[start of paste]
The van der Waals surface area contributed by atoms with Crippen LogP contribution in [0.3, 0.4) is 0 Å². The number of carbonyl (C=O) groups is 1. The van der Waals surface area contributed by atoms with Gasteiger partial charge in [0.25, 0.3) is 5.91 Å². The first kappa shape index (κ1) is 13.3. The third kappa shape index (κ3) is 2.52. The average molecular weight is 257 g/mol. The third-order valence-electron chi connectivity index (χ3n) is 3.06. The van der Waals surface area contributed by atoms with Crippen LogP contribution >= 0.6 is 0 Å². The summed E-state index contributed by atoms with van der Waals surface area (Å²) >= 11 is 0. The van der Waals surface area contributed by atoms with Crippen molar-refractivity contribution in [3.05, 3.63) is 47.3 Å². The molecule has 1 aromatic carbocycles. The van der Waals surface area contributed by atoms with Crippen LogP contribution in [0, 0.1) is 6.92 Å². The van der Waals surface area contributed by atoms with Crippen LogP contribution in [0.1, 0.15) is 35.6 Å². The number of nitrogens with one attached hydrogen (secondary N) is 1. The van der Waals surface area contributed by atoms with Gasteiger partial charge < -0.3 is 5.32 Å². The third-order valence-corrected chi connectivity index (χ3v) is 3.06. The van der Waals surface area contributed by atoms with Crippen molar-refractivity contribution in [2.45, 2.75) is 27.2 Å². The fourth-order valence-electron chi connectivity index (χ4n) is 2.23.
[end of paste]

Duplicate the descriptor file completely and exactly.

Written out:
The van der Waals surface area contributed by atoms with Crippen LogP contribution in [0.3, 0.4) is 0 Å². The number of carbonyl (C=O) groups is 1. The van der Waals surface area contributed by atoms with Gasteiger partial charge in [0.25, 0.3) is 5.91 Å². The first kappa shape index (κ1) is 13.3. The third kappa shape index (κ3) is 2.52. The average molecular weight is 257 g/mol. The third-order valence-electron chi connectivity index (χ3n) is 3.06. The van der Waals surface area contributed by atoms with Crippen LogP contribution >= 0.6 is 0 Å². The summed E-state index contributed by atoms with van der Waals surface area (Å²) >= 11 is 0. The van der Waals surface area contributed by atoms with Crippen molar-refractivity contribution in [3.05, 3.63) is 47.3 Å². The molecule has 1 aromatic carbocycles. The van der Waals surface area contributed by atoms with Crippen LogP contribution in [0, 0.1) is 6.92 Å². The van der Waals surface area contributed by atoms with Crippen LogP contribution in [0.1, 0.15) is 35.6 Å². The number of nitrogens with one attached hydrogen (secondary N) is 1. The van der Waals surface area contributed by atoms with Gasteiger partial charge < -0.3 is 5.32 Å². The third-order valence-corrected chi connectivity index (χ3v) is 3.06. The van der Waals surface area contributed by atoms with Crippen molar-refractivity contribution in [2.45, 2.75) is 27.2 Å². The fourth-order valence-electron chi connectivity index (χ4n) is 2.23.